Thanks to various projects funded or co-funded by CNR and to the scientific
collaboration with ENEL, IGG has taken an active part in the investigation of
southern Tuscany, in particular for geothermal exploration. We will give an overview
of the most recent results of the many activities and research, underlying the
multidisciplinarity of our Institute, taking as example the famous Larderello area.
Metamorphic and granitic rocks hosting the deep geothermal reservoir have been
studied from various perspectives. Geochemical and petrographic methods have been
applied to core samples to study magmatic and hydrothermal minerals and fluid
inclusions, and together with geophysical methods were applied to study the signature
of geothermal fluid circulation. These studies provided important information
regarding the geothermal system and its evolution with time.
Geological surveys and structural analysis of major structures integrated with
analogue modelling studies provide useful insights into the understanding of the
Larderello tectono-magmatic evolution.
Contact metamorphic isogrades were defined at Larderello, as well as ages of granites
and contact metamorphic rocks.
Fluid geochemistry provided reservoir temperature and origin of noble gases.
Isotopic composition of oxygen, carbon and hydrogen in steam and carbon dioxide can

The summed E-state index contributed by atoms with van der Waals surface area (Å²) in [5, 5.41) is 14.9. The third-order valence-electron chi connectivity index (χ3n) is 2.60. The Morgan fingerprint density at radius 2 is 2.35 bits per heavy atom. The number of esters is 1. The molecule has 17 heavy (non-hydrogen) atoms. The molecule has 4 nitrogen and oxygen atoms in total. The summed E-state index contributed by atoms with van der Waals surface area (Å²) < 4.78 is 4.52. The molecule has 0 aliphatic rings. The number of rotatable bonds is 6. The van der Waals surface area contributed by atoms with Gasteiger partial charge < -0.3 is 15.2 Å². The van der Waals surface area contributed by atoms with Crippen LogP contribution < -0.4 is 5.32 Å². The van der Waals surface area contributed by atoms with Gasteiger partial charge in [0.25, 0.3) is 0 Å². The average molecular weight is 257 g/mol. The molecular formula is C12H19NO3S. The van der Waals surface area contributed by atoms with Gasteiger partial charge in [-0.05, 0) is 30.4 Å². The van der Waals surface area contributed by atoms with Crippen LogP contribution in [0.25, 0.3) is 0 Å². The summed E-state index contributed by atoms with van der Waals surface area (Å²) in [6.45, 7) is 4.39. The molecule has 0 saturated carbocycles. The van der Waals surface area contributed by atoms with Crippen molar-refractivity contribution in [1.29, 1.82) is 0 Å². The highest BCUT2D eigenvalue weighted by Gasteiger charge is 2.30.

provide useful information about origin of water and gases.
Noble gases isotopes in fluids from geothermal wells, fumaroles and fluid inclusions
allow to trace the different sources (mantle, crust and air) and the evolution in
space and time of the hydrothermal system.
Source and evolution of crustal magmas have been studied using isotopic geochemistry.
Chemical and isotopic characteristics of fluids (geothermal, surface and ground
water, thermal and cold springs) are investigated to identify the origin of some
geochemical anomalies that are peculiar for local groundwater. Connected study on
Quaternary alluvial sediments provided significant information on the role that the
geothermal fluids had on the geochemical signature of the local sediments.
Heat flow and thermal gradients have been defined, and thermal models allowed the
reconstruction of temperature distribution in the crust, providing also indication of
Magnetotelluric method has provided a useful contribution to geothermal exploration
and exploitation; data interpretation has revealed a good correlation between the
feature of the geothermal field and the resistivity distribution at depth: low
resistivity corresponds to productive areas under exploitation. Medium-deep crustal
decrease of resistivity has also been defined.
The changes over time of R/Ra and its spatial distribution have given indication
regarding both the evolution of fluid circulation and temperature and the origin of
fluids. Comparison of geochemical and geophysical data have provided important
information regarding transport mechanism in the crust.
Fluid distribution and processes in the geothermal reservoir have been studied using